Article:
- It’s time to make a change. Two, in fact. Amir Johnson was a -21 against Philly. Patrick Patterson was +26. I’m not a huge fan of +/- (especially of the individual variety, since many players can look great because they mostly face backups instead of starters, with the opposite also being true), but for January, Patterson is +61 and Johnson is -95. The numbers for the entire season are even more striking. More than that, Johnson has been battling a series of nagging injuries and often takes a while to really start making an impact on games. Bringing him off the bench could be a big boost. They’d miss his excellent screens, his defence and his ability to score inside, but he’d still provide a lot of that off of the bench. If Patterson started, the team could also get away with starting the offensively limited James Johnson, who is the second-best defender on the team after Amir. That would be a big upgrade over Greivis Vasquez and would return DeMar DeRozan to shooting guard, where he is more comfortable. The new lineup would have energy, decent size, enough offensive capabilities and would allow pick-and-roll maestros Vasquez and Amir Johnson more of an opportunity to connect with Terrence Ross spotting up for threes. Or, they can keep things status quo and hope things change. Casey mentioned “nagging injuries” as one reason why the starters aren’t getting it done and it didn’t take much sleuthing to deduct he was mainly talking about Amir, who has been dealing with a bit of a shoulder issue (he is wearing more padding for games).

- Toronto had won just three of 16 quarters over the past four games, before winning two against the Sixers.

- The offence has become far too predictable. There is little movement, less pick-and-roll action than we’ve seen in past months and pretty bad shot selection. The team has shot 25% from three for most of January, yet continues to launch threes instead of going inside. Some of them are good looks that normally drop, but many more are just bad decisions. Mixing it up could be beneficial. Giving Jonas Valanciunas the ball more could help. He’s No. 7 in the league in field goal percentage and gets them higher efficiency looks than DeRozan isolations.

- Speaking of which, DeRozan is in one of the worst slumps of his career. He made a surprisingly effective return from his six-week injury layoff, largely because he let the game come to him. In the first three games, DeRozan didn’t force anything, everything came within the flow of the game. Now, he has gone back to forcing shots, most of them being at an extremely high level of difficulty. DeRozan is just six for his past 34 shot attempts and has has only been to the free throw line three times over the past three games.

“I kind of find myself looking for fouls now, instead of it coming naturally to me,” DeRozan said. Not surprisingly, he also said he didn’t think the starting lineup needed to be altered. “No, it’s on us, whoever starts because we’re the ones that come out and depict the start of the game. We don’t need to be fighting back from down 30-7. We don’t need to put ourselves in that type of hole because it can easily turn out bad,” he said.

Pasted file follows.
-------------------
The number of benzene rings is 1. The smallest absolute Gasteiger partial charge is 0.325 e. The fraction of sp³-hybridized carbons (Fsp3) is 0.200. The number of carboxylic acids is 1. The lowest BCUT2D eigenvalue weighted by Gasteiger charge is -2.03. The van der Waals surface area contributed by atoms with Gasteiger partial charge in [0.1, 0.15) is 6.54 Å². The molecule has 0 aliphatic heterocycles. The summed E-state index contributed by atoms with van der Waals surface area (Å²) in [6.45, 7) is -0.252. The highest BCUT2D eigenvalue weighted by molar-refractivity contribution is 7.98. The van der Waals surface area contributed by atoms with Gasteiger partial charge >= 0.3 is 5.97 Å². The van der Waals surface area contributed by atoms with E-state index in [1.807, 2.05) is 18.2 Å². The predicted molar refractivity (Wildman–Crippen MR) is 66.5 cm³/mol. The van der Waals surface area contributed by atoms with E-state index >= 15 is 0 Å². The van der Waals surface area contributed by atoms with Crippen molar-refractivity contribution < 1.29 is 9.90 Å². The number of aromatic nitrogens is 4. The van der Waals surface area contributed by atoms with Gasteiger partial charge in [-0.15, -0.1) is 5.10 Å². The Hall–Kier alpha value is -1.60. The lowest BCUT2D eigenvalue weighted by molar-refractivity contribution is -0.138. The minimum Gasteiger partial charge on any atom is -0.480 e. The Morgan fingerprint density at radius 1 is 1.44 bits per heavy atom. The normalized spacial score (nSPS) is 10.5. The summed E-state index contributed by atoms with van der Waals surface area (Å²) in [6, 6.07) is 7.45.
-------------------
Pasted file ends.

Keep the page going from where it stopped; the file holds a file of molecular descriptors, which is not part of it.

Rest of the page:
- Credit Lowry for doing what he can do. He was unreal in the fourth, basically, strapping his teammates on his back and carrying them to a win. That’s what true all-stars do and Lowry has certainly earned his spot.

- Patrick Patterson has basically doubled his usual production on the offensive boards and has come up with some huge rebounds lately. With opponents taking away his three-point shooting lately, he said he has been trying to do other things. He also sees getting better as a rebounder as a natural progression. “I haven’t been known as a great rebounder. That’s a thing I’ve been lacking throughout my NBA career. Shot hasn’t been falling, teams are closing on me,” Patterson said. “Every year in the NBA I’ve added something. Three-point shooting. Perimeter defence. Every year is something different.”

MORE QUOTES:

“They’ve got to decide. They’ve got to make a decision from top to bottom. We can continue to say, ‘We’re going to be okay, we’re going to be okay;’ we’re not going to be okay if we continue to perform like that.” – Casey

“We have an air of complacency and I didn’t like it”.

-  “I always say, things always happen for a reason. Just sitting at his house with his family, with his son, that’s a memorable experience that’s going to go down, not just for the night, not for this year, you look back at it 20, 30 years from now, it’s something he can look back at, not only (just) for him but for his son as well.” – DeRozan to the Sun on Lowry having everyone at his house for the all-star announcement.

STATS:

- Toronto is now 20 games in front of the Sixers.

- Toronto has not scored 100 points in the past five games. The team is 5-7 when scoring below 100 and had given up 100 or more in four of five games before this run.